To be more specific , dark, leafy green leaves. We planted the hon tsai seeds from Tim, thinking they would be the same greens that my grandmother used to plant. I was in search of a short, dark green plant with red hues that add their color to the broth my grandmother made. Sadly, they were not but instead discovered a new, tasty leafy green. Hon Tsai grows much taller(over 12") and has a red hue in the stalk but not the leaves. The leaves are more similar to Gai Lan but less overwhelming in flavor. It's earthy yet mellow, flavorful and savory. I tried it first in stir fry but couldn't distinguish it's taste From everything else in the dish. With the next batch, I made a pork rib soup which I usually add watercress or spinach. This is where the taste really came through. The hon tsai flavor complemented the soup beautifully. It's a nice change from spinach, offering a bit more flavor.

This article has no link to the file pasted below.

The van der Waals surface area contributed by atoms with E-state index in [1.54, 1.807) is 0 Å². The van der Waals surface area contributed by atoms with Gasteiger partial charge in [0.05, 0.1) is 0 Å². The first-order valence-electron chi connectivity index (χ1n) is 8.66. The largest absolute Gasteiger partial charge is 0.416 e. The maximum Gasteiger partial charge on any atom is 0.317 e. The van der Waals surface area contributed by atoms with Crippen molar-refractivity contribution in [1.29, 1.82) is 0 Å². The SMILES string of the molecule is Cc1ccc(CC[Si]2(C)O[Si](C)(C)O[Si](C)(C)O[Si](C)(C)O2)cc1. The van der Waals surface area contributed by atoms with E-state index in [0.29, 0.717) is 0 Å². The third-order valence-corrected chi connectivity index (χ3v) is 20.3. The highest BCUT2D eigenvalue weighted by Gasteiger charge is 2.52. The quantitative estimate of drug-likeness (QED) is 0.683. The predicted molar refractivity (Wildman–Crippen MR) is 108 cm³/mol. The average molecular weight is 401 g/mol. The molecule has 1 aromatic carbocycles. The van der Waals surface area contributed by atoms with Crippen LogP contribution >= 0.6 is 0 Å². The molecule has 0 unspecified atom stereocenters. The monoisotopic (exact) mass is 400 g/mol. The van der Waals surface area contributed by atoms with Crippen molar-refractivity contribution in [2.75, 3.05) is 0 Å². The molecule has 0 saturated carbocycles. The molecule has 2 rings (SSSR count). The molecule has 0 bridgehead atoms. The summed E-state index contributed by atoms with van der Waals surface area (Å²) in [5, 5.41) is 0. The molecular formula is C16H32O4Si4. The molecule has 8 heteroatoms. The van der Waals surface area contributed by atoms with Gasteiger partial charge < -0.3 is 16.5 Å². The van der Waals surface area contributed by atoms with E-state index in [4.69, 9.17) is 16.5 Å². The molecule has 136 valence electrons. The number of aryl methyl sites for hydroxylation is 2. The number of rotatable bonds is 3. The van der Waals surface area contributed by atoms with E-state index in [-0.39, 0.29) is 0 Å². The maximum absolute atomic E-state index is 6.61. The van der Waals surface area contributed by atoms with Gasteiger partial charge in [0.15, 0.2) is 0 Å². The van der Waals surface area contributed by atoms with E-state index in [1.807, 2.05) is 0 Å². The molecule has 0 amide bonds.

Pak Choy seems to be closely related to Bok Choy. It grows tall, approximately 12-15 inches, a similar color with somewhat skimmer stalks. The flavor is similar to Bok Choy. I used this in the stir fry too - it's delicateness did not lend well to the dish and if used again, I wiuld julienne and add last to prevent it from overcooking.